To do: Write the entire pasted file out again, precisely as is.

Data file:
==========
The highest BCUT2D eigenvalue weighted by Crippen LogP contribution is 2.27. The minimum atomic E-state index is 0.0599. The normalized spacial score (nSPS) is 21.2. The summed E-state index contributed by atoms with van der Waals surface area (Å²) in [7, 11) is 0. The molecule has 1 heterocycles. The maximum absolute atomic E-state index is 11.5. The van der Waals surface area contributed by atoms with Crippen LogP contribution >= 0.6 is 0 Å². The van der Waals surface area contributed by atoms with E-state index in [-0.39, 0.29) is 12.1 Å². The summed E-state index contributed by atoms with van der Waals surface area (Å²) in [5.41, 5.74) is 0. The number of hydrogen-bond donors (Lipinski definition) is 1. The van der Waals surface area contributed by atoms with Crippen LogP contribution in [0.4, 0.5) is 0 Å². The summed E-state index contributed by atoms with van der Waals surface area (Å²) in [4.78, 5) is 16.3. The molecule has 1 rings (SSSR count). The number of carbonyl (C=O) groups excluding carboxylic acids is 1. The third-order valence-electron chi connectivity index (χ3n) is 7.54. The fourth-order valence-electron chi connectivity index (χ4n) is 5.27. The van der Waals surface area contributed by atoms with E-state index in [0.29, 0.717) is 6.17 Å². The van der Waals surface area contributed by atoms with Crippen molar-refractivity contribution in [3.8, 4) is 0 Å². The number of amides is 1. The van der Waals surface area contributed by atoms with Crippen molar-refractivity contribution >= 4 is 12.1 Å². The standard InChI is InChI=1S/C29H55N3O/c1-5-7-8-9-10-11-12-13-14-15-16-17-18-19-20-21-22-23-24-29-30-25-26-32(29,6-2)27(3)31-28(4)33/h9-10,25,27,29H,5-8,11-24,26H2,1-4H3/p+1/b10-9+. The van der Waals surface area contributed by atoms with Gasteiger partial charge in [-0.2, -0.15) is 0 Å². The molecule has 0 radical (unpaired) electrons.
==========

The highest BCUT2D eigenvalue weighted by Crippen LogP contribution is 2.27. The minimum atomic E-state index is 0.0599. The normalized spacial score (nSPS) is 21.2. The summed E-state index contributed by atoms with van der Waals surface area (Å²) in [7, 11) is 0. The molecule has 1 heterocycles. The maximum absolute atomic E-state index is 11.5. The van der Waals surface area contributed by atoms with Crippen LogP contribution >= 0.6 is 0 Å². The van der Waals surface area contributed by atoms with E-state index in [-0.39, 0.29) is 12.1 Å². The summed E-state index contributed by atoms with van der Waals surface area (Å²) in [5.41, 5.74) is 0. The number of hydrogen-bond donors (Lipinski definition) is 1. The van der Waals surface area contributed by atoms with Crippen LogP contribution in [0.4, 0.5) is 0 Å². The summed E-state index contributed by atoms with van der Waals surface area (Å²) in [4.78, 5) is 16.3. The molecule has 1 rings (SSSR count). The number of carbonyl (C=O) groups excluding carboxylic acids is 1. The third-order valence-electron chi connectivity index (χ3n) is 7.54. The fourth-order valence-electron chi connectivity index (χ4n) is 5.27. The van der Waals surface area contributed by atoms with E-state index in [0.29, 0.717) is 6.17 Å². The van der Waals surface area contributed by atoms with Crippen molar-refractivity contribution in [3.8, 4) is 0 Å². The number of amides is 1. The van der Waals surface area contributed by atoms with Crippen molar-refractivity contribution >= 4 is 12.1 Å². The standard InChI is InChI=1S/C29H55N3O/c1-5-7-8-9-10-11-12-13-14-15-16-17-18-19-20-21-22-23-24-29-30-25-26-32(29,6-2)27(3)31-28(4)33/h9-10,25,27,29H,5-8,11-24,26H2,1-4H3/p+1/b10-9+. The van der Waals surface area contributed by atoms with Gasteiger partial charge in [-0.2, -0.15) is 0 Å². The molecule has 0 radical (unpaired) electrons.